In the 17th century, the Catholic church encouraged popular religiosity and reinforced the power of the image as an instrument to communicate its doctrine. The growth in the population and the advent of new religious orders meant that churches were expanded and new altarpieces were crafted. Manresa became one of the most important sculpture production centres during the Baroque period.
Renaissance altarpieces, following the medieval tradition, were designed from a narrative standpoint and feature a prevalence of flat painting. During the first half of the 17th century, sculpture became more prominent until it came to occupy the entire altarpiece. The structure of the altarpiece remained intact, but it gradually gained more movement and volume.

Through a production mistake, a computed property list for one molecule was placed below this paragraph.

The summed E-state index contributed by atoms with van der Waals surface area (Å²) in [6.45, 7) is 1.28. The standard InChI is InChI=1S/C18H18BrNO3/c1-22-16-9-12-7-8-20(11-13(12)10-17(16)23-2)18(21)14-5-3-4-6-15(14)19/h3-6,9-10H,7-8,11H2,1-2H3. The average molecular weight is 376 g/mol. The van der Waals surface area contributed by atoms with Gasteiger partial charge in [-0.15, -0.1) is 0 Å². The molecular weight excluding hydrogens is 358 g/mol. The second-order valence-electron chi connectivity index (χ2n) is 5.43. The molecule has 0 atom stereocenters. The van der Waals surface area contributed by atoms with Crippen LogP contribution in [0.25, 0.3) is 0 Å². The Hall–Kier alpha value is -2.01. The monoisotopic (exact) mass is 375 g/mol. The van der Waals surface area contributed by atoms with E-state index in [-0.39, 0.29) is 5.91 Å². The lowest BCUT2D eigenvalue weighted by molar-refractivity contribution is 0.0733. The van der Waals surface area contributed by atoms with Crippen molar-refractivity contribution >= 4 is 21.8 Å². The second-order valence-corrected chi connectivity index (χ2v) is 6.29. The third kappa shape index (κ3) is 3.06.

Throughout the 17th century, the sculpture studios of Manresa gained in prominence. Some of their representatives, such as Joan Grau and his son Francesc Grau, earned recognition and worked in more prestigious projects all over Catalonia. By the 18th century, the last representatives of the Manresa School, especially Josep Sunyer and Jaume Padró, took the leap towards a more academic Baroque with neoclassical shapes.